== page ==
Over the last few years, there has been unprecedented focus on corruption and accountability across South Asia. Accountability movements have resulted in a variety of initiatives including special monitoring bodies, transparency laws, monitoring mechanisms, judicial reforms and refining government processes. These initiatives bring different understandings of problems and approaches, with varied strengths and weaknesses. Despite these differences, they are increasingly converging on the use of technology to augment a growing set of accountability strategies.
The availability of new devices, the power of the Internet, the reach of mobile phones, and citizen activism give us reason to believe that the use of technology has real promise in advancing the accountability agenda. Yet the claim of technology’s promise is not without its critics. The use of technology has created new avenues for corruption despite claiming to combat it. Technologies rolled out in the name of advancing citizenship also create avenues for greater surveillance and disenfranchisement. Many initiatives are not controversial, but their effectiveness is yet to be evaluated rigorously. Finally marginalized people, who need tools for accountability more than anyone else, have significantly lower levels of engagement with it. The promises and problems of technology’s relationship with accountability require closer examination.
This conference proposes to bring together people who are engaged in these questions as activists, officials, academics and innovators to examine how technology is currently being used for accountability projects and to build meaningful platforms for the future. We specifically seek to bring together people with experience in accountability movements (with or without the use of technology), young innovators and researchers in order to promote rich multidisciplinary conversation and to build new collaborations.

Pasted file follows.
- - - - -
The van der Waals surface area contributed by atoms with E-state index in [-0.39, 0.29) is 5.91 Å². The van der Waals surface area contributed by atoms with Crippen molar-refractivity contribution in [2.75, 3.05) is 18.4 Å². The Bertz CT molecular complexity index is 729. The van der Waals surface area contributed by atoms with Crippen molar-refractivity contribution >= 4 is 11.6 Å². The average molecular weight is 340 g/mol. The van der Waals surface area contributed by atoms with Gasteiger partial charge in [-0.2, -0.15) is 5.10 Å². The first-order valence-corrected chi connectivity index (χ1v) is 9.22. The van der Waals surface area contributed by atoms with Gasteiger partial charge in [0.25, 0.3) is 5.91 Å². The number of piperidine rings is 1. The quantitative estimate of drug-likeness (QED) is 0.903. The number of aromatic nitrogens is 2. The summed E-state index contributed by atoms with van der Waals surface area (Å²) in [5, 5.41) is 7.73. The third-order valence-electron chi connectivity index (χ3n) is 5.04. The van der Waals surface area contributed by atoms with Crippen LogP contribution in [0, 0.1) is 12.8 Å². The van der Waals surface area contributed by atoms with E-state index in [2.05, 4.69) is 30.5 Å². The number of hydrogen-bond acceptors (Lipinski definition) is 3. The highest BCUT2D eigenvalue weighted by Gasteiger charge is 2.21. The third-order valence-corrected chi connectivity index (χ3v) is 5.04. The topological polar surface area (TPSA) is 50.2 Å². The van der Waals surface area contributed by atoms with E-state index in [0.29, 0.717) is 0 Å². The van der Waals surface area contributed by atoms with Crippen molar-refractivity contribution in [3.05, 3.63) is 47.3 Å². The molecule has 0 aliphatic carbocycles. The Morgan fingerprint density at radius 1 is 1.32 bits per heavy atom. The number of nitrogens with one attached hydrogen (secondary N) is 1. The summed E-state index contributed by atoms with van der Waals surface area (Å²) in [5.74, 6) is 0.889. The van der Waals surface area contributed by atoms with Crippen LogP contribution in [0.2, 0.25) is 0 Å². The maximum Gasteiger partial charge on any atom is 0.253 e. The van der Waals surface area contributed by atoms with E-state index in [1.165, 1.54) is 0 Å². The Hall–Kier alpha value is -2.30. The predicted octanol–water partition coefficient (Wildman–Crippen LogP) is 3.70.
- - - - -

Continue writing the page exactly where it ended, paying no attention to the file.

One of the most persistent criticisms of technology for democracy projects is that they focus heavily on the tools without paying attention to the complexity of their use and the fact that accountability is a political project steeped in power relations. In order to ensure that technical imagination goes hand in hand with a sophisticated understanding of the problems and strategies necessary to make technology a tool for progressive change, we propose to invite seasoned civil society activists and leaders from the government who have had a successful track record in managing positive change to meet individuals who are just beginning to consider technology as a response to the same problems. The conference will thus foster an exchange of ideas between innovators and experienced activists so that innovators can share their tools and experiences while also deepening their understanding of technology’s relevance and challenges for potential uses on the ground. In turn, experienced political, social and economic leaders will gain ideas on how elements of technology can be introduced into in their work. With this in mind, the conference format provides for opportunities to learn about technology projects, meet with platform creators, and participate in workshops to gain tools suitable for diverse campaign needs.
The conference will be based on four broad themes: (1) Citizen activism for free and fair elections (2) Combatting “last-mile” corruption in public services (3) Gender, technology and accountability and (4) Building safeguards around India’s Aadhar project. For further details including application, please download the call for papers below.
The conference is led by the Center for South Asia and the Center on Democracy, Development and the Rule of Law (CDDRL) both at Stanford University. It will be organized in partnership with Department of Civics and Politics, University of Mumbai and the Stanford Alumni Association of India.